It's on: Lawsuit filed to halt production of SC's Christian vanity plates

For those about to rock, I salute you.

No, seriously, cliched though it may be, legal clashes over inanities like this are always gratifying as a reminder of how successful America’s been in keeping church and state separate and settling in the most mundane way the sort of dispute that gets people’s throats slit in other countries. And needless to say, it’s always fascinating to watch great principles decided on the dumbest conceivable fact patterns.

Americans United for Separation of Church and State today filed a lawsuit in federal district court on behalf of several religious leaders and a religious organization whose First Amendment rights are violated by South Carolina’s “I Believe” license plate…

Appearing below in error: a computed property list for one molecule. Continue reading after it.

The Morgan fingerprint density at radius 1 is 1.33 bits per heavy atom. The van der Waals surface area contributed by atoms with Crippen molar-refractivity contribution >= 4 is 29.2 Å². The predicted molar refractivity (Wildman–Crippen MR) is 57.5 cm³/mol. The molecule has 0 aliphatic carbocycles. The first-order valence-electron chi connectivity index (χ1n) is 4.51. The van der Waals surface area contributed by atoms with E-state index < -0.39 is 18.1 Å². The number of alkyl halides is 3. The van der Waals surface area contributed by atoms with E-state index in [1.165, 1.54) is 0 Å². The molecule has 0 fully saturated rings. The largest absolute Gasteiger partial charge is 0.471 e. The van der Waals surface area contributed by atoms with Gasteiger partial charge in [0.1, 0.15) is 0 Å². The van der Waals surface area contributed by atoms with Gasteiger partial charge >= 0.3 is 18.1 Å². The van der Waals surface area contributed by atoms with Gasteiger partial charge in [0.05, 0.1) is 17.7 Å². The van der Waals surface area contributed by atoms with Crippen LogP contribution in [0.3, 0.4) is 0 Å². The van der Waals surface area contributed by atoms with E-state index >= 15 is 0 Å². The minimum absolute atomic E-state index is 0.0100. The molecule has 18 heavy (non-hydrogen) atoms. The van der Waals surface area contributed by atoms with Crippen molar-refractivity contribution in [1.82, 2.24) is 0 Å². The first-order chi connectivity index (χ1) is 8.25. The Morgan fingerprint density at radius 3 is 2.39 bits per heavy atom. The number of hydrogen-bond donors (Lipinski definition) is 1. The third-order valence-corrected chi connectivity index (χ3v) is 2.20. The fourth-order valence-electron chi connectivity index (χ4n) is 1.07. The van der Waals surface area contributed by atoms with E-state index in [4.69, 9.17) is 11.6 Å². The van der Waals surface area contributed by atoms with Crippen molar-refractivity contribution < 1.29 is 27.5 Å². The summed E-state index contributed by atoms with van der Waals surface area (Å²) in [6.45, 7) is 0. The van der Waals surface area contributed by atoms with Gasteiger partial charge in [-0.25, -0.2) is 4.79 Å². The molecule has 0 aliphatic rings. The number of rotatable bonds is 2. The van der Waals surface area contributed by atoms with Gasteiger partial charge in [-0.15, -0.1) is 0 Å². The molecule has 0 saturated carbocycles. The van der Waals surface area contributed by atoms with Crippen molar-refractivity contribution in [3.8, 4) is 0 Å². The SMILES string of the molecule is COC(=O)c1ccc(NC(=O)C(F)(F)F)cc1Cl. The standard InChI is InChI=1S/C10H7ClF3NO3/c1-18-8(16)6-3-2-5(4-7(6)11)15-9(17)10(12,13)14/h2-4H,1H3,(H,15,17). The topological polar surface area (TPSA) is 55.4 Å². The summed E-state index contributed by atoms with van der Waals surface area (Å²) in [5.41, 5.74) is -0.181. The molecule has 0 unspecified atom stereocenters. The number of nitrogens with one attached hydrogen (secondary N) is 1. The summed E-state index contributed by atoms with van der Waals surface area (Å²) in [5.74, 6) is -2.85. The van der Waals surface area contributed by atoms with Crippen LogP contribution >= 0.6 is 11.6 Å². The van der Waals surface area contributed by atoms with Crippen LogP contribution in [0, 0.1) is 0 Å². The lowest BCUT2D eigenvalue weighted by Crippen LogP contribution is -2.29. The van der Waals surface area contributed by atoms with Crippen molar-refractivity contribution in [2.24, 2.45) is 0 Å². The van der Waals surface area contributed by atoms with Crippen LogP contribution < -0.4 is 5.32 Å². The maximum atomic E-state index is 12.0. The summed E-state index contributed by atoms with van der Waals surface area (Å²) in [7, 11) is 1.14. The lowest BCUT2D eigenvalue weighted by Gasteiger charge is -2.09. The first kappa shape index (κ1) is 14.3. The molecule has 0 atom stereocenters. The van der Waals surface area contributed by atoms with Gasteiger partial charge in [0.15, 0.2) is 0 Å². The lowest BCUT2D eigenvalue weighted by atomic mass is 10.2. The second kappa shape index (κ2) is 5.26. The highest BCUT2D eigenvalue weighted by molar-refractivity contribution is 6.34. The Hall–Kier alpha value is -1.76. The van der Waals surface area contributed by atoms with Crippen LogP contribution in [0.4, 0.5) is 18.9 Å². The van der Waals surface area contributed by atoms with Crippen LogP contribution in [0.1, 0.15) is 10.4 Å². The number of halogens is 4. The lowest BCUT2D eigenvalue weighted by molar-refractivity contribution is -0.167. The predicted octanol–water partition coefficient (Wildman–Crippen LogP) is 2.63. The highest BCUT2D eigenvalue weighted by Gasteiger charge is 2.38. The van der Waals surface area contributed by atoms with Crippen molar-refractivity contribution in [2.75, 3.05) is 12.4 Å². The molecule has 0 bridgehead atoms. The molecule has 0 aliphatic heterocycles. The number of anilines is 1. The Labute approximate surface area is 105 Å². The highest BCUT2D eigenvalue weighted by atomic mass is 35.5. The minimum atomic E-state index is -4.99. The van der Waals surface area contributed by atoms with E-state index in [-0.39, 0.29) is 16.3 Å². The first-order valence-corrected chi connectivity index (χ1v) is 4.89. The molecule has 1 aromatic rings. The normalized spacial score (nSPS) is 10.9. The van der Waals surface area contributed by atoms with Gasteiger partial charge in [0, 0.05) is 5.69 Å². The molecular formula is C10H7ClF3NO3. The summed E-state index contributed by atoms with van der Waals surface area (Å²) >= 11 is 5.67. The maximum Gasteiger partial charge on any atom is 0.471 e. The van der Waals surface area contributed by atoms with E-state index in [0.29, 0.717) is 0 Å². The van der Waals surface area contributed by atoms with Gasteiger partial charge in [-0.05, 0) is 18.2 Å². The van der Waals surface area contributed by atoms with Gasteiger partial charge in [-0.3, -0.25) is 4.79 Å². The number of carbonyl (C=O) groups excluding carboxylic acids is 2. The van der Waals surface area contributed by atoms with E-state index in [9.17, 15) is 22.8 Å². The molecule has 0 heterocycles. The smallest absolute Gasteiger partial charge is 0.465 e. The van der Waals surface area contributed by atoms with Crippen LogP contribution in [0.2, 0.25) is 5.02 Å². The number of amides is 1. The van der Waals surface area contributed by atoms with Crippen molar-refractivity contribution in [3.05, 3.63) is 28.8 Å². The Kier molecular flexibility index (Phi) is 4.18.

Plaintiffs in the case include four South Carolina clergy the Rev. Dr. Thomas A. Summers, Rabbi Sanford T. Marcus, the Rev. Dr. Robert M. Knight and the Rev. Dr. Neal Jones as well as the Hindu American Foundation…

“The state has clearly given preferential treatment to Christianity with this license plate,” said the Rev. Barry W. Lynn, Americans United executive director. “I can’t think of a more flagrant violation of the First Amendment’s promise of equal treatment for all faiths. I believe these plates will not see the light of day.”

Here’s the complaint; note paragraph 36, which knocks the legislature for giving consumers a price break on the plate even though they had to do so or else they would have made the Establishment Clause difficulties worse. Exit compromise: You can keep this if the state also offers a plate featuring an image of Hitchens, drunk, above the slogan, “Abandon all hope.”